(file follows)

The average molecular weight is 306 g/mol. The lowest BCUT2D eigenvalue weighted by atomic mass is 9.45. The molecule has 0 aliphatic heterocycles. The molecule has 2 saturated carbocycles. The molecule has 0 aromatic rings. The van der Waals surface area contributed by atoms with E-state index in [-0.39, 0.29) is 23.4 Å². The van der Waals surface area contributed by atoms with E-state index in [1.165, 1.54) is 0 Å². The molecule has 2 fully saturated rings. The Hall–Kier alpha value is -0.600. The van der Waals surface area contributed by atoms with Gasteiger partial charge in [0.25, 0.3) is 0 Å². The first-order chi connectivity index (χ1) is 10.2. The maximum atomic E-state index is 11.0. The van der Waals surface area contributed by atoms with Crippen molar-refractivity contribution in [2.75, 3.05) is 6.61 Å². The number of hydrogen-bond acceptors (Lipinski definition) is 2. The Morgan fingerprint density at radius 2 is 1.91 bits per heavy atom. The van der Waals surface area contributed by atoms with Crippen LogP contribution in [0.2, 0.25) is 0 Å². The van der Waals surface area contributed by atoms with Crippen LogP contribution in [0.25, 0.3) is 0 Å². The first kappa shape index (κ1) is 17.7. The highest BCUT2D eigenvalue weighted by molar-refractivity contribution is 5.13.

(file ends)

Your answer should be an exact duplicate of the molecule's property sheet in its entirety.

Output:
The average molecular weight is 306 g/mol. The lowest BCUT2D eigenvalue weighted by atomic mass is 9.45. The molecule has 0 aliphatic heterocycles. The molecule has 2 saturated carbocycles. The molecule has 0 aromatic rings. The van der Waals surface area contributed by atoms with E-state index in [-0.39, 0.29) is 23.4 Å². The van der Waals surface area contributed by atoms with E-state index in [1.165, 1.54) is 0 Å². The molecule has 2 fully saturated rings. The Hall–Kier alpha value is -0.600. The van der Waals surface area contributed by atoms with Gasteiger partial charge in [0.25, 0.3) is 0 Å². The first-order chi connectivity index (χ1) is 10.2. The maximum atomic E-state index is 11.0. The van der Waals surface area contributed by atoms with Crippen molar-refractivity contribution in [2.75, 3.05) is 6.61 Å². The number of hydrogen-bond acceptors (Lipinski definition) is 2. The Morgan fingerprint density at radius 2 is 1.91 bits per heavy atom. The van der Waals surface area contributed by atoms with Crippen LogP contribution in [0.2, 0.25) is 0 Å². The van der Waals surface area contributed by atoms with Crippen LogP contribution in [0.25, 0.3) is 0 Å². The first kappa shape index (κ1) is 17.7. The highest BCUT2D eigenvalue weighted by molar-refractivity contribution is 5.13.